“It was more nerve-wracking than the nudity.”
Thus speaks Carey Mulligan about what she calls her toughest scene in “Shame,” playing Sissy, the emotionally extroverted sister of repressed Manhattan sex addict Brandon Sullivan (Michael Fassbender).
Mulligan first appears in Steve McQueen’s psychological drama completely starkers, having barged unannounced into her sibling’s apartment, where Brandon encounters her taking a shower.
“It’s funny because I’ve never been comfortable with the idea of nudity before and have never done it,” Mulligan says. “And it just felt absolutely her [Sissy]. She is a character who wants to be seen. She craves attention to the point of sort of illness.”
But Mulligan says it was the moment when Sissy, an earnestly aspiring chanteuse, has to sing “Theme From New York, New York” to a packed nightclub that truly tested her mettle.
“Singing is incredibly exposing,” says the 26-year-old native Londoner, who’s currently at work on Baz Luhrmann’s forthcoming adaptation of “The Great Gatsby.”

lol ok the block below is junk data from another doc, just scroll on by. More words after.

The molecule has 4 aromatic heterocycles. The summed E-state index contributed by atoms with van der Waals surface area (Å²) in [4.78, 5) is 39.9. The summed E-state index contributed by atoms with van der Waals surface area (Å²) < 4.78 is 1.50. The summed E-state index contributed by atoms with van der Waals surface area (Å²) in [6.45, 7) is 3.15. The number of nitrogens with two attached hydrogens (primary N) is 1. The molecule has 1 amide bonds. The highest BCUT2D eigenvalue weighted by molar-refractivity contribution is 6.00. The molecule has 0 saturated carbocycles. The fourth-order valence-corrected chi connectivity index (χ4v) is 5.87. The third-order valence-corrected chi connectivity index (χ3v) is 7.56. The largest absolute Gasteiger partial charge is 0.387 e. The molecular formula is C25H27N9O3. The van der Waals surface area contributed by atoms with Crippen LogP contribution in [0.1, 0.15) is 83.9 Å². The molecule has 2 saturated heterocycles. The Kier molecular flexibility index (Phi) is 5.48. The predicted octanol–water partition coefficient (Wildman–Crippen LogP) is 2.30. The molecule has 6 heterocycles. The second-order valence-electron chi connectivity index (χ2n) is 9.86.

“I sang a lot at school, I sang in my church choir, I sang in musicals at school. I wanted to be a musical theater actress until I was, like, 16. I’d love to do a musical. I’d love to do ‘Cabaret.’”
But singing the John Kander and Fred Ebb standard in “Shame” was no church picnic. The arrangement takes the familiar Frank Sinatra optimism and ebullience and turns it into an almost tragic and desperate plea, all in a drawn-out, five-minute version that leaves the camera in close-up on Mulligan’s face for nearly the entire duration. Then there was McQueen’s insistence on shooting Mulligan’s voice live, without dubbing, in one single full take.
“It was scary,” Mulligan says. “There couldn’t be any mistakes. So we did 15, 16 takes. And it was great. It was so much fun. After the first two takes, when I finally relaxed and started doing it, I loved it. Steve has an amazing ability to make you think you can do something that you know absolutely you can’t.”
McQueen says the scene was pivotal because it intimates the depth of the siblings’ connection and their shared, somewhat desperate desire to rise above unspecified traumas and reinvent (or lose) themselves in the big city. It’s the film’s only moment when Brandon, forced to listen to his sister, briefly lets us see deep inside him, McQueen says.